1. What can we do, what must we do, to make visible the change we want and need now? Can we redo civics education so that it is relevant today? How about glocal civics education that engenders glocal citizenship? What would it entail to ratchet up the co-building of an eco-social world where no one is left behind? Let me suggest three areas that reimagine and transform civics: A) Cultivate CIVIC VALUES, where obligations generated by the multiplicity of relations between and among peoples and nations go beyond traditional notions of national security and sovereignty into ones that foster people’s security, human rights, and global peace. Here we have to start fortifying our calls and acts for food security, water security, climate security, and the like. B) (En)gender CIVIC ENGAGEMENT, where citizenry goes beyond national allegiances and sovereign assertions. In a global world and cosmological existence, we need global citizenry and human solidarity where human welfare and cosmological well-being are primordial over activities that sever our human relations and deal with death rather than life—activities such as wars and extractive mining that generate other death-dealing activities and natural catastrophes and human-induced vulnerabilities, including climate change, and contemporary manifestations of the historical evils of slavery, colonialism, and racism. C) Foster CIVIC ACTION, which is oriented towards social justice, so that every activity—from grassroots, local, national, regional, to international—by peoples, governments, and multilateral institutions—redound to the improvement of the relations of peoples and nations, thus providing the possibility of (re)constituting ourselves—our relationships, associations, and communities—and readying all for catalytic leadership and transformative change.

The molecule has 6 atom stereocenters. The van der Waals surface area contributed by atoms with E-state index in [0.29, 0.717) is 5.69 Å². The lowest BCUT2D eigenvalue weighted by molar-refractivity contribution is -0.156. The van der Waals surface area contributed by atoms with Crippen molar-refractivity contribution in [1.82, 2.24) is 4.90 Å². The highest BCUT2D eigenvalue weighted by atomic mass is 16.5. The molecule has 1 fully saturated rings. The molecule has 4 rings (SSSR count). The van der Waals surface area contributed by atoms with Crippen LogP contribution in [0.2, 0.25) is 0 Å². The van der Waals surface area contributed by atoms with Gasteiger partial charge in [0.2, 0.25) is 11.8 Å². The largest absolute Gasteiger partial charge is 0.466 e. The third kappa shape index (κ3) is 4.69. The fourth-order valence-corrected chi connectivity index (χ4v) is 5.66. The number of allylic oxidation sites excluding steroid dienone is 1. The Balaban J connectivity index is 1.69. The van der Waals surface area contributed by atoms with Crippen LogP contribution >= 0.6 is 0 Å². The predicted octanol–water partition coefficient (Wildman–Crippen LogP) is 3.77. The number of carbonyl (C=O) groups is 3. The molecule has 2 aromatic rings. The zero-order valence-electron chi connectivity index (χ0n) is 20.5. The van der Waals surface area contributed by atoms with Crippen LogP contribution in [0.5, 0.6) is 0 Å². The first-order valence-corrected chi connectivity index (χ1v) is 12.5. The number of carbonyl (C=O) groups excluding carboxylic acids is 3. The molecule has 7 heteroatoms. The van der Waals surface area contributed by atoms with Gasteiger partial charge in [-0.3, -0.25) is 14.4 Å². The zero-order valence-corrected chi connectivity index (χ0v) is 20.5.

2. Let me come back to my initial statement that in our world today, there is a surplus of fear and a deficit of hope. And the urgency to reverse this is acute and necessary. In his famous “I Have a Dream” speech of August 23, 1963, at the Lincoln Memorial on the Washington, DC National Mall, Dr. Martin Luther King, Jr., exclaimed: “We are now faced with the fact that tomorrow is today. We are confronted with the fierce urgency of now. In this unfolding conundrum of life and history, there “is” such a thing as being too late. This is no time for apathy or complacency. This is a time for vigorous and positive action.”